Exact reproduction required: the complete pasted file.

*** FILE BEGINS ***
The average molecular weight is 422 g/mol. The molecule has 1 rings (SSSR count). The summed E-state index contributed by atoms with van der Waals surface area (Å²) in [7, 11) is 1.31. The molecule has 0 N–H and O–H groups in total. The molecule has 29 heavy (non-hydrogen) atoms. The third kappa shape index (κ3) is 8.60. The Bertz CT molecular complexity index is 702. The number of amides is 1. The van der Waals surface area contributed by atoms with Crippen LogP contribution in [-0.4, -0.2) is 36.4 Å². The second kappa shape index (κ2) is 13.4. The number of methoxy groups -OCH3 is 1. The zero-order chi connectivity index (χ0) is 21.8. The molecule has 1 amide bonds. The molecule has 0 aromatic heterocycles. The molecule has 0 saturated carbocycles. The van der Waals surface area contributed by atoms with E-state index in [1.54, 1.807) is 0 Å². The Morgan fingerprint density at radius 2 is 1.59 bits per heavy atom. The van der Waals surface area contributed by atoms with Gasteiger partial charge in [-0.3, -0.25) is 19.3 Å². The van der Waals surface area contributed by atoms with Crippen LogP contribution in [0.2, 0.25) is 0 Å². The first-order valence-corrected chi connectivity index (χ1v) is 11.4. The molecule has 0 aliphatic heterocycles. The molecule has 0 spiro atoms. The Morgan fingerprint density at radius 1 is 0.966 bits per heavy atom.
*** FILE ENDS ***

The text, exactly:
The average molecular weight is 422 g/mol. The molecule has 1 rings (SSSR count). The summed E-state index contributed by atoms with van der Waals surface area (Å²) in [7, 11) is 1.31. The molecule has 0 N–H and O–H groups in total. The molecule has 29 heavy (non-hydrogen) atoms. The third kappa shape index (κ3) is 8.60. The Bertz CT molecular complexity index is 702. The number of amides is 1. The van der Waals surface area contributed by atoms with Crippen LogP contribution in [-0.4, -0.2) is 36.4 Å². The second kappa shape index (κ2) is 13.4. The number of methoxy groups -OCH3 is 1. The zero-order chi connectivity index (χ0) is 21.8. The molecule has 1 amide bonds. The molecule has 0 aromatic heterocycles. The molecule has 0 saturated carbocycles. The van der Waals surface area contributed by atoms with E-state index in [1.54, 1.807) is 0 Å². The Morgan fingerprint density at radius 2 is 1.59 bits per heavy atom. The van der Waals surface area contributed by atoms with Gasteiger partial charge in [-0.3, -0.25) is 19.3 Å². The van der Waals surface area contributed by atoms with Crippen LogP contribution in [0.2, 0.25) is 0 Å². The first-order valence-corrected chi connectivity index (χ1v) is 11.4. The molecule has 0 aliphatic heterocycles. The molecule has 0 spiro atoms. The Morgan fingerprint density at radius 1 is 0.966 bits per heavy atom.